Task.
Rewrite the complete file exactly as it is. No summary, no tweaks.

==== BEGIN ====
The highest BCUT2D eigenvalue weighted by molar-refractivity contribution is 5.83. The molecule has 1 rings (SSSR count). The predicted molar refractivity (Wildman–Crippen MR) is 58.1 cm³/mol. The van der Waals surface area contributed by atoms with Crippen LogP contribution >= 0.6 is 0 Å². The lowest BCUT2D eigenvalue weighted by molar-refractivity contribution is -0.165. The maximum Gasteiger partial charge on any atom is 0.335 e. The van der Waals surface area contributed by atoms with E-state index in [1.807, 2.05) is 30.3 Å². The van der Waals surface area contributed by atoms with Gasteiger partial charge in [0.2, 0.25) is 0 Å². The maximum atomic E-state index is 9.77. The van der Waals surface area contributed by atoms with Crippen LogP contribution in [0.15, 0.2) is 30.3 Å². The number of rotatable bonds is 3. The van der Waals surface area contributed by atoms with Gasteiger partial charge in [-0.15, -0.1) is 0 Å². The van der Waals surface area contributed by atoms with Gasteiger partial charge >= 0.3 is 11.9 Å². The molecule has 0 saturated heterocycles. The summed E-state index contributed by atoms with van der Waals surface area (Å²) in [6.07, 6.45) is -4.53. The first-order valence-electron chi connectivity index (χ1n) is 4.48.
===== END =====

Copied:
The highest BCUT2D eigenvalue weighted by molar-refractivity contribution is 5.83. The molecule has 1 rings (SSSR count). The predicted molar refractivity (Wildman–Crippen MR) is 58.1 cm³/mol. The van der Waals surface area contributed by atoms with Crippen LogP contribution >= 0.6 is 0 Å². The lowest BCUT2D eigenvalue weighted by molar-refractivity contribution is -0.165. The maximum Gasteiger partial charge on any atom is 0.335 e. The van der Waals surface area contributed by atoms with E-state index in [1.807, 2.05) is 30.3 Å². The van der Waals surface area contributed by atoms with Gasteiger partial charge in [0.2, 0.25) is 0 Å². The maximum atomic E-state index is 9.77. The van der Waals surface area contributed by atoms with Crippen LogP contribution in [0.15, 0.2) is 30.3 Å². The number of rotatable bonds is 3. The van der Waals surface area contributed by atoms with Gasteiger partial charge in [-0.15, -0.1) is 0 Å². The van der Waals surface area contributed by atoms with Gasteiger partial charge >= 0.3 is 11.9 Å². The molecule has 0 saturated heterocycles. The summed E-state index contributed by atoms with van der Waals surface area (Å²) in [6.07, 6.45) is -4.53. The first-order valence-electron chi connectivity index (χ1n) is 4.48.